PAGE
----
To the Editor.—
I should like to add some observations to the excellent report of Lindelöf and Eklund,1 in which reference was made to the first reported case of a carcinoma following grenz-ray therapy (Table 2, case No. 1). This malignancy had occurred 15 years after irradiation, and I had the opportunity to observe the patient involved for an additional 28 years. During this time, seven actinic keratoses and three more squamous cell carcinomas (one of which penetrated to the bone and lead to the loss of one finger) occurred within the irradiated areas. The patient also had multiple actinic keratoses in sunexposed, but not irrradiated, areas, a lentigo maligna, which was radically removed, and a seminoma in 1972.Another patient with multiple malignancies after grenz-ray therapy, a woman now 63 years of age, was first seen in 1945 with a severe flexor type of psoriasis involving her face, which was also very seborrheic. She was resistant to external therapy with tar and anthralin, and after several Goeckerman treatments had failed, grenz-ray therapy was started in 1953. The psoriasis was controlled with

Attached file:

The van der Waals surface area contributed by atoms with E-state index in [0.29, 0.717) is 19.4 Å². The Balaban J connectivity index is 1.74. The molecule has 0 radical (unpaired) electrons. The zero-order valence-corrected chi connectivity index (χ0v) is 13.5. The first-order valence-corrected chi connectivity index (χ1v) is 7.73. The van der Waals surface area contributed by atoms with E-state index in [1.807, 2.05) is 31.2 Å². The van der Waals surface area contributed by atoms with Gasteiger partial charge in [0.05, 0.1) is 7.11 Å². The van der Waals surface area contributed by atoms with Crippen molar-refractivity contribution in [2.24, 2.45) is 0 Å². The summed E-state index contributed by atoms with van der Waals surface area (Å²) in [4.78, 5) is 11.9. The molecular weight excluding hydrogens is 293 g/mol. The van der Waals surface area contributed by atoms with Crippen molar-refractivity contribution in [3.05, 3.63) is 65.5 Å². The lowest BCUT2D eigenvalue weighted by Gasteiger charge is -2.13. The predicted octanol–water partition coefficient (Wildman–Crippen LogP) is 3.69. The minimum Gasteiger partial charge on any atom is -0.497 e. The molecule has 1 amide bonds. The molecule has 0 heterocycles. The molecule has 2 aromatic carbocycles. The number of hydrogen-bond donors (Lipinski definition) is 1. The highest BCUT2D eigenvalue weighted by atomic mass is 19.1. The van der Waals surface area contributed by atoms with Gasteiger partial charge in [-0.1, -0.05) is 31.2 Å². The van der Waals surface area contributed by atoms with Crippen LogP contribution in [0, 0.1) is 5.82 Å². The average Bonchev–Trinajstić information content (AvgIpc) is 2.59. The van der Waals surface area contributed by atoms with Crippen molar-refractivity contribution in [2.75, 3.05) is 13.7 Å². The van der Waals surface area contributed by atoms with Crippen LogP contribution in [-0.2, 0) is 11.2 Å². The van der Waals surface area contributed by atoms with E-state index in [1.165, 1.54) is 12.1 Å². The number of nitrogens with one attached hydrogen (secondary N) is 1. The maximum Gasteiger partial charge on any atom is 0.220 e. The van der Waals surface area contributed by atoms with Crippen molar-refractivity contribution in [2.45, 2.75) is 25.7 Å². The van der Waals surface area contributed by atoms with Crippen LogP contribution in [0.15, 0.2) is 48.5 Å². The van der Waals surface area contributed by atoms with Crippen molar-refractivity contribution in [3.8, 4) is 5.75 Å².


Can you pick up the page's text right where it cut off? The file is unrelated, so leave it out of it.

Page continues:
Kalz F. Malignancies After Grenz-Ray Therapy. Arch Dermatol. 1987;123(5):566. doi:10.1001/archderm.1987.01660290030007
Customize your JAMA Network experience by selecting one or more topics from the list below.
Create a personal account or sign in to: